Republican Presidential Candidate Mitt Romney’s decision to tap Rep. Paul Ryan (R — Wis.) as his running mate cements Romney’s status as an anti-student candidate. And if you (being students at the University of Oregon or really any other U.S. public university) vote for them, you are absolutely voting against your interests.
Because while many of the talking heads will go on and on about Medicare, Social Security and the implications for the old (important issues in their own right), I just think it’s important to point out that Ryan has been aggressively in support of things we absolutely disagree with.
Most clearly, Ryan supports limiting student eligibility for the Pell Grant program, which anticipated 9.4 million students nationwide in 2011, according to the Department of Education.
However, while he eventually fell in line with preventing what would have been a doubling in the interest rate on federally subsidized loans, his plan would include just unsubsidized loans for those affected by the cut in Pell Grants, which transforms, according to Inside Higher Ed “the federal financial aid programs into a Pell Grant aimed at a smaller number of needy students and offering unsubsidized loans (which have an interest rate of 6.8 percent) to everyone else.”
The Pell Grants, signed under President Johnson, have long been a big part of making college more affordable for a wide group of students. And offering a big chunk of these students unsubsidized loans instead of that, to save money, is not an acceptable solution.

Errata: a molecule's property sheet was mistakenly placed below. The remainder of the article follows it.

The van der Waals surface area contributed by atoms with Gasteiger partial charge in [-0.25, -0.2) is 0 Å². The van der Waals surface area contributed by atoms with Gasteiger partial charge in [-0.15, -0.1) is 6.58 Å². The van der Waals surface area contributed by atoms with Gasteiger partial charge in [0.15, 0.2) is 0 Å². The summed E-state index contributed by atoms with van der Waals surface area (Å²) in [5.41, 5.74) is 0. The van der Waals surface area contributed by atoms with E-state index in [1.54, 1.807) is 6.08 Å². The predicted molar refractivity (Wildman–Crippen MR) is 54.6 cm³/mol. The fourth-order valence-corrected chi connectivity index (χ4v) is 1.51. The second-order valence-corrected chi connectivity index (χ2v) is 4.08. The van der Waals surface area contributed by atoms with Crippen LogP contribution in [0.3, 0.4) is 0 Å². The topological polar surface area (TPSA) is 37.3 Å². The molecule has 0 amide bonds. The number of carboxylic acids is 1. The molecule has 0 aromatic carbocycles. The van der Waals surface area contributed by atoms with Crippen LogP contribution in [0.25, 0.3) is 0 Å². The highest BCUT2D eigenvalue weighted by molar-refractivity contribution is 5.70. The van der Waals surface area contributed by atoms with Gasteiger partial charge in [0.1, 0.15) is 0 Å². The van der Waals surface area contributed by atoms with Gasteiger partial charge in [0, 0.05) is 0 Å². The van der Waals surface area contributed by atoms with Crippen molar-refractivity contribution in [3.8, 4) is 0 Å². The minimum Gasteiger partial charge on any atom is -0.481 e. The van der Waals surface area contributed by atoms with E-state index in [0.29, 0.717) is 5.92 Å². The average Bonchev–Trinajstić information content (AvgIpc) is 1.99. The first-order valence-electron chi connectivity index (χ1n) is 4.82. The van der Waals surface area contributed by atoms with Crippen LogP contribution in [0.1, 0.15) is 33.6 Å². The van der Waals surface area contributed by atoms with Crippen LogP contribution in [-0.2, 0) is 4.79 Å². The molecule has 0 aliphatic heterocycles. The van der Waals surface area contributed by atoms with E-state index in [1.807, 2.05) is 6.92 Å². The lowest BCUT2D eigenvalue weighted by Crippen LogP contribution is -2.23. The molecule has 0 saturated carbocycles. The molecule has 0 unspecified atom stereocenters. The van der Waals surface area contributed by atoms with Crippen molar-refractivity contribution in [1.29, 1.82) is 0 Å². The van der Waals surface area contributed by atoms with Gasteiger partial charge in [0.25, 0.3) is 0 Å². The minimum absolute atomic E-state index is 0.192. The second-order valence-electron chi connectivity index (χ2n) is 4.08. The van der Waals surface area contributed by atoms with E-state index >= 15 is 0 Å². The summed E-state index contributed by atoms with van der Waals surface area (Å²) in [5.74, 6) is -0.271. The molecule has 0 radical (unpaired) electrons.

Further, Ryan initiated legislation that would have opened the door nationwide for things like what is happening now with student housing in Eugene.
H.R. 1548, which ended up in a House committee, would have amended IRS text to allow private tax exemptions for individuals or corporations who were to “provide, improve, operate, or maintain collegiate housing.”
Meanwhile, in Eugene, a similar sort of exemption — the Multi-Unit Property Tax Exemption — while based more on downtown housing in general than student housing, has been used in the last couple years by developers to dominate the area in apartments. As a recent influx of students have followed football success to the Eug, students have been at the behest of landlords and these outsourced developers.
Though the discussion over 1548 seemed to simply surround fraternities and sororities — as alumni could donate facilities to their old houses — the language presented in the bill very plainly would allow companies to profit from students’ locations.
Ryan’s record on education — which also includes support for for-profit colleges and school vouchers — falls in line with his stances on many other public policy issues. And where you fall on those other issues will also be hotly debated this coming November. But when it comes to these issues, a vote for that ticket is one against things that benefit students.
As a note on the complete other hand, Romney’s selection is an incredibly interesting one. From all of the wonkery (that is, political nerding out) I’ve read about it, I think the consensus is that Ryan was simultaneously the safe and risky pick for him to make. Ryan’s budget plans (including one notoriously without numbers), established him as a sort of conservative wunderkind, while the specifics made him a rightful boogeyman of the left.
Students should really pay attention this fall because with everything that’s been discussed since he was selected on Saturday, this election is one with a chance to make a big statement.
And the future of higher education is on the line.